Pope Francis Says It Is Better To Be An Atheist Than A Hypocritical Christian

Pope Francis, the head of the Roman Catholic Church with more than 1.2 billion members worldwide, has caused a stir by saying that “many” of his church members lead a “hypocritical double-life.”

The Roman Catholic pontiff warned people who claim to be Christians but live a hypocritical double lives that it would be better if they were atheists because many atheists, despite not believing in God, live good lives,

Pope Francis might have upset many complacent, professing Catholics when he made the comments during a sermon he delivered at his private morning Mass at his Vatican residence,

“It is a scandal to say one thing and do another,” he said, according to a transcript of his sermon by the Vatican Radio. “That is a double life.”

“There are those who say ‘I am very Catholic, I always go to Mass, I belong to this and that association,'” despite the fact that they live immoral lives and have no regard for the spiritual truths, Francis said.

He advised that Catholics living a hypocritical double-life should not say “I am very Catholic, I always go to Mass, I belong to this and that association,” but should rather say “My life is not Christian, I don’t pay my employees proper salaries, I exploit people, I do dirty business, I launder money, (I lead) a double life.”

“There are many Catholics who are like this and they cause scandal,” Francis continued. “How many times have we all heard people say ‘if that person is a Catholic, it is better to be an atheist?'”

According to Pope Francis, it is, in fact, better to be an atheist than to be a Christian who leads a hypocritical double life.

Pope Francis’ latest comments are typical of his penchan, since he was elected as pope in 2013, for challenging the moral and ethical complacency of members of the Catholic priesthood and the laity.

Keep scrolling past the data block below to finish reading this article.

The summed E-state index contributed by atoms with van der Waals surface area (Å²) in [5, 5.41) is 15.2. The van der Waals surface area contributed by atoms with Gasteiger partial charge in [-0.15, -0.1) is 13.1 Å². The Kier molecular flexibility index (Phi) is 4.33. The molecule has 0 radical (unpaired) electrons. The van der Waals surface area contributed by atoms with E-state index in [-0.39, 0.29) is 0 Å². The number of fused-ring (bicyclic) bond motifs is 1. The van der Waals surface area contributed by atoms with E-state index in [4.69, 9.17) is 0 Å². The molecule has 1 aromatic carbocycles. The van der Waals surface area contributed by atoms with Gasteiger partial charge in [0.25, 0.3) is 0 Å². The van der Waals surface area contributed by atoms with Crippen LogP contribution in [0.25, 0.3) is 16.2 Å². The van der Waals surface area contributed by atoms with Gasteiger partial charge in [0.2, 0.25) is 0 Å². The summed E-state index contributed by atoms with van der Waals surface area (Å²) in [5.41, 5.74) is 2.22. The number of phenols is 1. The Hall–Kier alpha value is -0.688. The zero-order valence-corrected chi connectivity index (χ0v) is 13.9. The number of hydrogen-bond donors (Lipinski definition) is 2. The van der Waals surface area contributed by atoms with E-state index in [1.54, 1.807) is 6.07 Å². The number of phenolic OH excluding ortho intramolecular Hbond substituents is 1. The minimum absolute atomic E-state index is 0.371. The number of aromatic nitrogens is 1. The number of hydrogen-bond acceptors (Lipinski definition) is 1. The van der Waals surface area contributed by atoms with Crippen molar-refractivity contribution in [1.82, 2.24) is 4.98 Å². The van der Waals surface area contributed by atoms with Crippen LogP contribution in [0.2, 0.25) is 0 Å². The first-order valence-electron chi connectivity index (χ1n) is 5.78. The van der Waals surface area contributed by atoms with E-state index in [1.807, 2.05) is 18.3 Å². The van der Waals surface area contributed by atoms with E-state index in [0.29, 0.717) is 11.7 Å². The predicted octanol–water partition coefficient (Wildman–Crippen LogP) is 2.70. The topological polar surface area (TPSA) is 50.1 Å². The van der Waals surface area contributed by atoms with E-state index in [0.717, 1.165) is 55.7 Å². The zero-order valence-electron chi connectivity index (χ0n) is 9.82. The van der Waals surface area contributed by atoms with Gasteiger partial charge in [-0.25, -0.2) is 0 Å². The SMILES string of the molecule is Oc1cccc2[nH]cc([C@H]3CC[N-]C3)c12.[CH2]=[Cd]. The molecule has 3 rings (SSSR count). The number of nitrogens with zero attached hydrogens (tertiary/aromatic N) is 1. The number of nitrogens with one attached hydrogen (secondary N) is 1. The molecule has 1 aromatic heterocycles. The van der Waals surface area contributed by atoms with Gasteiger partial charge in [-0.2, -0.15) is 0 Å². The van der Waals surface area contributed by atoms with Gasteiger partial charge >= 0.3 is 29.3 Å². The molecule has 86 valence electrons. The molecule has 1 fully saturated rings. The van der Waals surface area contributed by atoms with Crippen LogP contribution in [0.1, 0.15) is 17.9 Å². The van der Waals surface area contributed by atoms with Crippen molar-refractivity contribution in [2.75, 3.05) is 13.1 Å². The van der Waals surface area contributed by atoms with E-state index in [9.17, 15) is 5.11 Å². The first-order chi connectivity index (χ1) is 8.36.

He has challenged priests to practice what they preach, live a simple Christ-like life and not to live as “princes.” He has condemned priests abusing children, describing it as “Satanic Mass.”

He has also admonished Catholics to live a life worthy of their calling as Christians and to shun immorality.

Soon after he was elected pope, Francis said that Christians should look upon atheists who live a good life as good people. His suggestion was contrary to the view held by many Christians that only Christians are “good people.”

Pope Francis also caused a stir in 2013 when he recommended that gay people should not be demonized and marginalized.

“If a person is gay and seeks God and has good will, who am I to judge?” he said, according to the BBC, while speaking with reporters on a flight back home after a week-long visit to Brazil where he addressed a huge crowd at Rio de Janiero’s Copacabana beach.

He insisted that only homosexual acts were a sin and that having homosexual orientation was not a sin. He advocated that gays should not be marginalized but that they should be integrated into society.

“The problem is not having this orientation,” he said, according to Reuters. “We must be brothers. The problem is lobbying by this orientation, or lobbies of greedy people, political lobbies, Masonic lobbies, so many lobbies. This is the worse problem.”

“If someone is gay and he searches for the Lord and has good will, who am I to judge?”

He explained that if anyone commits the sin of sexual immorality, church teaching allows the sinner to confess his sins and receive forgiveness.

He added although the church rules do not allow women to be priests, the church “must not limit the role of women to altar girls or president of a charity, there must be more.”

Later in 2014, he caused a stir when he declared that animals go to heaven because “heaven is open to all God’s creatures.” He made the declaration during a weekly address at St. Peter’s Square while trying to comfort a boy who had lost his pet dog.

According to Francis, the scriptures promise a new creation and not world annihilation.

“One day we will see our animals again in eternity of Christ. Paradise is open to all God’s creatures,” Pope Francis said, according to the New York Times.

[Featured Image by Andrew Medichini/AP Images]

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